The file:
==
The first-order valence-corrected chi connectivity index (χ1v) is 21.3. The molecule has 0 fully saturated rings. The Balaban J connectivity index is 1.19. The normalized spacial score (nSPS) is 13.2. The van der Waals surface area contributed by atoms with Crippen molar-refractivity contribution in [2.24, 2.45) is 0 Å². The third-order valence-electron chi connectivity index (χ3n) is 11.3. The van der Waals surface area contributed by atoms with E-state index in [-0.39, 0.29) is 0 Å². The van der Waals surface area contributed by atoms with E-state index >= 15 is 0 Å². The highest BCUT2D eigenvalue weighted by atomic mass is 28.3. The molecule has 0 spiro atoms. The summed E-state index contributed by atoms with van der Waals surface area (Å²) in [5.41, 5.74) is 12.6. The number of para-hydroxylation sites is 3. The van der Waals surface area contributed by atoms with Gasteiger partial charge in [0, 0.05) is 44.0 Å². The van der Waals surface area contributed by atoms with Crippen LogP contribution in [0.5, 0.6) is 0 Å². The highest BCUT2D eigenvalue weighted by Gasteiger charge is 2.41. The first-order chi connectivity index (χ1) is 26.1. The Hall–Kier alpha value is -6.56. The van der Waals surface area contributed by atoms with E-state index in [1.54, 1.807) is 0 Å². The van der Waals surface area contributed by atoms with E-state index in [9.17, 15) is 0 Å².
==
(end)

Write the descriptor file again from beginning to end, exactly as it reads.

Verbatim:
The first-order valence-corrected chi connectivity index (χ1v) is 21.3. The molecule has 0 fully saturated rings. The Balaban J connectivity index is 1.19. The normalized spacial score (nSPS) is 13.2. The van der Waals surface area contributed by atoms with Crippen molar-refractivity contribution in [2.24, 2.45) is 0 Å². The third-order valence-electron chi connectivity index (χ3n) is 11.3. The van der Waals surface area contributed by atoms with E-state index in [-0.39, 0.29) is 0 Å². The van der Waals surface area contributed by atoms with E-state index >= 15 is 0 Å². The highest BCUT2D eigenvalue weighted by atomic mass is 28.3. The molecule has 0 spiro atoms. The summed E-state index contributed by atoms with van der Waals surface area (Å²) in [5.41, 5.74) is 12.6. The number of para-hydroxylation sites is 3. The van der Waals surface area contributed by atoms with Gasteiger partial charge in [0, 0.05) is 44.0 Å². The van der Waals surface area contributed by atoms with Crippen LogP contribution in [0.5, 0.6) is 0 Å². The highest BCUT2D eigenvalue weighted by Gasteiger charge is 2.41. The first-order chi connectivity index (χ1) is 26.1. The Hall–Kier alpha value is -6.56. The van der Waals surface area contributed by atoms with E-state index in [1.54, 1.807) is 0 Å². The van der Waals surface area contributed by atoms with E-state index in [9.17, 15) is 0 Å².